Experience Hong Kong's First Virtual Wine & Dine Festival

Experience Hong Kong’s First Virtual Wine & Dine Festival

For the first time ever, the Festival will adopt an "online + offline" format.

Wine & Dine Festival

With the recent announcement of the Singapore-Hong Kong travel bubble, there is understandably an excitement at the thought of visiting one of our favourite Asian cities again. A big part is due to the chance to gorge on classic Hong Kong street food and cuisine while soaking up the charming sights and sounds of the city. Enter the Wine & Dine Festival 2020.

Wine & Dine Festival

With this year’s edition of the Wine & Dine Festival in Hong Kong going online for the first time, foodies and fans of Hong Kong can look forward to a unique yet tantalising epicurean journey. To give us a taste of what’s to come, Hong Kong Tourism Board kindly took us on a delightful virtual foodie tour on 18 Nov 2020. The mission? To explore Hong Kong’s dynamic Old Town Central while taking in the local food culture and visiting local food hideouts. This was done through a one-hour live streaming tour, where the hosts took us to five spots in the area that reflect Hong Kong’s foodie culture in their own ways.

All ‘packed’ for the journey

To kickstart the tour, we were given a starter kit comprising of things that are both representative of Hong Kong and related to the five pit stops on the tour. In line with the “Online+Offline” theme of Wine & Dine Festival 2020, the goodie bag includes a bottle of light soy sauce, a tea-brewing cup, tea leaves, a palette knife, and a classic rooster bowl.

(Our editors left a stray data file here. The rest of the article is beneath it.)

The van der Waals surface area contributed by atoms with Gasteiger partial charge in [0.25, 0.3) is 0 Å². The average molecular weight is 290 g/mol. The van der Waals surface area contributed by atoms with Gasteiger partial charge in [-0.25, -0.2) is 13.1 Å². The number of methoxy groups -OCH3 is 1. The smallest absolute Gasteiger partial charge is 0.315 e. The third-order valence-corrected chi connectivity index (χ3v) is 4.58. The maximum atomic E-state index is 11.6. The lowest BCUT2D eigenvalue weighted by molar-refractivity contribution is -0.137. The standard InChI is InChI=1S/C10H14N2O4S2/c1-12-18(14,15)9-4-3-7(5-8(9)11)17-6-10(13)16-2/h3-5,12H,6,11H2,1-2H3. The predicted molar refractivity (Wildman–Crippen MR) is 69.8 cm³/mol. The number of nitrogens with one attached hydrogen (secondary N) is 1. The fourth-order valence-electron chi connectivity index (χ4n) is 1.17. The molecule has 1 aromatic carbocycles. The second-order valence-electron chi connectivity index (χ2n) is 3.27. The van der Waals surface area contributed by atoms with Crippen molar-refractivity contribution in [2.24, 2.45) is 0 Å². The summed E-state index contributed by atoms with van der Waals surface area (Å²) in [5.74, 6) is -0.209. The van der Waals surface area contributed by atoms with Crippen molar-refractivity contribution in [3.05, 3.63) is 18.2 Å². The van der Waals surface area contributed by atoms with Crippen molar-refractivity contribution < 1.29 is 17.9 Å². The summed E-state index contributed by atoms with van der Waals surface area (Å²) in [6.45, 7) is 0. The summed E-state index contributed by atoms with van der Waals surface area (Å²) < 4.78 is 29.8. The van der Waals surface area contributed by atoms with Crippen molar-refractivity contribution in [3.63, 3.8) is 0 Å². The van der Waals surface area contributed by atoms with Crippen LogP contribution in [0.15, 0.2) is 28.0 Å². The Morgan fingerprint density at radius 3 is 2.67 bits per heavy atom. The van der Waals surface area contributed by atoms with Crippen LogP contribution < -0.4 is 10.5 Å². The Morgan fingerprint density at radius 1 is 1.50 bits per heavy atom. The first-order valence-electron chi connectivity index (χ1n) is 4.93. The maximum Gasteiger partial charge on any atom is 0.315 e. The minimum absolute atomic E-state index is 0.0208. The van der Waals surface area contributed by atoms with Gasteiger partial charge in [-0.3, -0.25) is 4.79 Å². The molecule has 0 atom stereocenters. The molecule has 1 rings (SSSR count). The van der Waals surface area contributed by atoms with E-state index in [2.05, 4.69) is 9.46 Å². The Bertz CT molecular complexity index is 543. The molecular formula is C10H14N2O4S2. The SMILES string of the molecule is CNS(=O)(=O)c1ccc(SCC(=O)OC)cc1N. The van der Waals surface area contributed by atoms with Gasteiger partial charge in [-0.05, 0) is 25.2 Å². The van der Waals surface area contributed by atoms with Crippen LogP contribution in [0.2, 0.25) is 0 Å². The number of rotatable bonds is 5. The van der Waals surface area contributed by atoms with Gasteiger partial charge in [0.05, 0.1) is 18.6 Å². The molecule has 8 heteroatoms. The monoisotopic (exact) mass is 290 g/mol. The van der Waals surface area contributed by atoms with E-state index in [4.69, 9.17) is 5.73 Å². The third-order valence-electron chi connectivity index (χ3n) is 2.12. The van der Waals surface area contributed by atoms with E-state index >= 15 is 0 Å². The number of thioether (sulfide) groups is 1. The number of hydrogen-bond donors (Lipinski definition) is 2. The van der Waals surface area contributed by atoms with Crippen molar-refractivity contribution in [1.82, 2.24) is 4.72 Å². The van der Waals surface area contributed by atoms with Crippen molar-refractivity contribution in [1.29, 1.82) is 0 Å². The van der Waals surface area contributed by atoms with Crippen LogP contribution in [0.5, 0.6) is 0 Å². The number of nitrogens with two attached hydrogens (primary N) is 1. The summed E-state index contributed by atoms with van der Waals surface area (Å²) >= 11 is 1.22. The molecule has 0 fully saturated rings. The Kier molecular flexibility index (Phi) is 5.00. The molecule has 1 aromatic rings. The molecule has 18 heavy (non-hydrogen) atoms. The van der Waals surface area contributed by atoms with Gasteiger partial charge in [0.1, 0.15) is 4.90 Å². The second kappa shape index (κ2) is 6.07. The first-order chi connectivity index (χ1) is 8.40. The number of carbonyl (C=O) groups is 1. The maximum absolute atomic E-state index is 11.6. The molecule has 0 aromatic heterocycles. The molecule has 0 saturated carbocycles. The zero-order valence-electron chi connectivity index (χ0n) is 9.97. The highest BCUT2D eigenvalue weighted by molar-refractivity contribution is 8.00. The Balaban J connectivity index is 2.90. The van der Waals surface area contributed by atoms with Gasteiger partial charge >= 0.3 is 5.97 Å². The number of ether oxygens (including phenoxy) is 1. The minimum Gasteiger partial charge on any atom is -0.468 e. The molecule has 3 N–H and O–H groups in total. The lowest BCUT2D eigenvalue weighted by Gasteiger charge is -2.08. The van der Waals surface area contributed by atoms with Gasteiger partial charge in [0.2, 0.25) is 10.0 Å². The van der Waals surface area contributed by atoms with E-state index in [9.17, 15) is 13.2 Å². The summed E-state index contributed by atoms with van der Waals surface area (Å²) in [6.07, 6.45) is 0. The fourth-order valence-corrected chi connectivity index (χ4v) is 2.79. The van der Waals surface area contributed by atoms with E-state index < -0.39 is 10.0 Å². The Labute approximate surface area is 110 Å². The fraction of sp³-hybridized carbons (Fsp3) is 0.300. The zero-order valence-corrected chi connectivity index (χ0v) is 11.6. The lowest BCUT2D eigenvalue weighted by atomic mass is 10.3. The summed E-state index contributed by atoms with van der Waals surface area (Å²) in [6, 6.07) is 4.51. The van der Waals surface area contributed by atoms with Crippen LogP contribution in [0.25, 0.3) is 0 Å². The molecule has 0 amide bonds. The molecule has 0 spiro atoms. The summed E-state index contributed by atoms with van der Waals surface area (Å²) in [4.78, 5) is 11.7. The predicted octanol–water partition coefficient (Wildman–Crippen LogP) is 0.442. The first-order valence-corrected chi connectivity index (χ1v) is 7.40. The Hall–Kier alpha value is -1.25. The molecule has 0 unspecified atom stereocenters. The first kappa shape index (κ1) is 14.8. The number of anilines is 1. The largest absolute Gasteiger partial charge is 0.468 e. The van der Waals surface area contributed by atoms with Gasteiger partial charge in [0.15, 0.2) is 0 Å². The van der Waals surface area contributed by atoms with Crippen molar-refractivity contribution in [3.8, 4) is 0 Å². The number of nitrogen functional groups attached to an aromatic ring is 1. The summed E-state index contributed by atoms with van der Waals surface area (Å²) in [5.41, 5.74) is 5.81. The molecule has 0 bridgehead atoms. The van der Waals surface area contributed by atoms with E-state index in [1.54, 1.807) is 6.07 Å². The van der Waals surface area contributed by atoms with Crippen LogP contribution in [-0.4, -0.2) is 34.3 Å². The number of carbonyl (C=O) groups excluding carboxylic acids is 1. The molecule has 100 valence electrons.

Wine & Dine Festival

The motley selection of the items took us by surprise at first, since they do not remotely seem connected to each other. But it also made us excited about what’s to come.

1. Lin Heung Tea House

Image credit: Jonathan Lin

Our first stop brought us to a one of Hong Kong’s most iconic tea houses, Lin Heung Tea House. No trip to the country is complete without a meal at one of these old-school joints. And it’s no wonder that its our first spot on the virtual tour. In operation since 1926, the tea house still retains its classic interiors, complete with the unmissable dim sum carts. The tea house is also one of the few places that still serve thousand-layered cake amongst their many dim sum, which according to our hosts is very hard to come by these days.

Image credit: Alpha

We got to admit: watching our hosts tucking heartily into an array of dim sum like siew mai, har gow, and egg tarts really got us missing Hong Kong’s cuisine. On top of that, we also learnt interesting facts about the Hong Kong pastime of ‘yum cha’, including things like thanking someone who pours tea for you by tapping your hand on the table while shaped in a bowing gesture.

Lin Heung Tea House
Address: 162號 Wellington St, Sheung Wan, Hong Kong

2. Kowloon Soy Company

Image credit: vhines200

Our next stop is the only one that isn’t serving up food. But it is an essential stop nonetheless. The Kowloon Soy Company may look like just another nondescript condiments store in Central. But with over 100 years of history, it is one of the few remaining soy sauce companies that still do their sauce the traditional way. This results in not only a uniquely flavoured soy sauce, but also a multifarious variety of sauces to cater to every preference.